Regrettable the paperpack book is poorly produced and the very few tiny photographs are of poor quality.
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4 of 4 people found the following review helpful
5.0 out of 5 stars Fantastic find on Kindle, 1 Sep 2012
By 
Clare Topping (Northamptonshire, UK) - See all my reviews
(REAL NAME)   
I downloaded this as a Kindle freebie and whilst I might have otherwise passed it by, with hindsight I would definitely pay for this book.
The author has managed to cover a wide-ranging topic in a well structured way. In general it is presented chronologically; detailing the internal and external decisions that impacted on the company that was formed by the merger of BMC and Leyland Motors. There are also additional sections giving more information about specific, and now iconic, models such as the Allegro and Marina. He has also include quotes from the media at the time of the launches; the Marina being 'What happens when Britain's best engineers set out to build a beautiful car'.
The view presented appears to be completely objective with regards to the reasons for the failure and eventual collapse of BL. The disruption caused by the strikes prevalent in the 70s is quantified, the decisions made by management relating to the design and production of the models as well as the quality control is critically analysed and the role of the various governments and their stance on interference in industry discussed. The fortunes of BL are also compared and contrasted with those of other major car makers of the time.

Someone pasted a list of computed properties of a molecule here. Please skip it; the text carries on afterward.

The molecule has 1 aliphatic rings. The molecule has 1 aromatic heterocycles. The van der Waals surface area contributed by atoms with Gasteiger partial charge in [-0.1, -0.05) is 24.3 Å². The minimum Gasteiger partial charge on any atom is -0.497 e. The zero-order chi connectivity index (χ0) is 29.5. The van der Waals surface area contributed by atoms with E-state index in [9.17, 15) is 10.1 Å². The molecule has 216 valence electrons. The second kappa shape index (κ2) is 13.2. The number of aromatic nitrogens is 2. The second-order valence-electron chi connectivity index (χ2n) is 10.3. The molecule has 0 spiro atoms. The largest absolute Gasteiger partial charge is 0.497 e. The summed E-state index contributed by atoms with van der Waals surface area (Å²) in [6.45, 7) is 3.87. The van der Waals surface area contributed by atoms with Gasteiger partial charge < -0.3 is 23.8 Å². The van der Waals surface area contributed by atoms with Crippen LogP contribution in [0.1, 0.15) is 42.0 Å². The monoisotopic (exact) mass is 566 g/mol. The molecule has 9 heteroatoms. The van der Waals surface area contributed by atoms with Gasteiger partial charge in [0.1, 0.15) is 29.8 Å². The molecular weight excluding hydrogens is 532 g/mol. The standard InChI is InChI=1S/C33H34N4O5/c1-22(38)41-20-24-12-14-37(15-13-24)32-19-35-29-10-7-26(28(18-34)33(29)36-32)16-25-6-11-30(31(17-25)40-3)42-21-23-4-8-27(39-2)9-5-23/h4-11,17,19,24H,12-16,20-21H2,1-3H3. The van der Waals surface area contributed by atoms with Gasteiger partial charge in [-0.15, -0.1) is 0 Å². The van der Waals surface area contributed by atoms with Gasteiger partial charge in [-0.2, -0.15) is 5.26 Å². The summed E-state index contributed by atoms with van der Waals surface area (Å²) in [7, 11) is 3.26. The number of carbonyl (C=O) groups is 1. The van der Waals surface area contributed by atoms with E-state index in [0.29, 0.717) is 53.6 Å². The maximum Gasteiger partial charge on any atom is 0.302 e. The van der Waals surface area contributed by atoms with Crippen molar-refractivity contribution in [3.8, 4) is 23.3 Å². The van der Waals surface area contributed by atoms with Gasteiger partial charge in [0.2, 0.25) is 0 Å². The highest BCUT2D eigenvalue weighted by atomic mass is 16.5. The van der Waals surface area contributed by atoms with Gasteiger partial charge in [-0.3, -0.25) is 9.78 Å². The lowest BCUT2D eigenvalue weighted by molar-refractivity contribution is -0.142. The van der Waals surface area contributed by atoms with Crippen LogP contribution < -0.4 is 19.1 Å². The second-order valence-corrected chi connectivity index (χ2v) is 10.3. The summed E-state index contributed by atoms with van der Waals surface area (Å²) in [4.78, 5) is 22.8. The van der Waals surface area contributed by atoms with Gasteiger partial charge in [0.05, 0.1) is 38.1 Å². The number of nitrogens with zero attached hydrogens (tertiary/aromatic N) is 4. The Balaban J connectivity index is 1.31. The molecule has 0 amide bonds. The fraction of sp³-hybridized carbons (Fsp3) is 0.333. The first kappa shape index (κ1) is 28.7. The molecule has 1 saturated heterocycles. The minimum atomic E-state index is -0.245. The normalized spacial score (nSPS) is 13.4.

The conclusion that is drawn seems to indicate that the collapse may have been avoidable, but there were so many contributing factors that it was unlikely to remain afloat.
I have to qualify this review by stating that I am not a car nut; I have a passing interest in Wheeler Dealers and I found a trip to the Coventry Transport Museum fascinating, but, although it was heavy going in places, I loved this book. I never realised how many strands and inter-relationships there were in the British motor industry, but they were all pulled together brilliantly in this book. I now know so much more.
My only criticisms are that the book is quite long, but then it is a hefty subject and I found some of the model numbers quoted (e.g. ADO28) a little confusing, as were some of the changes to the management team, especially considering the number of divisions in BL for the majority of its life. Perhaps a BLMC family tree or a timeline might have helped.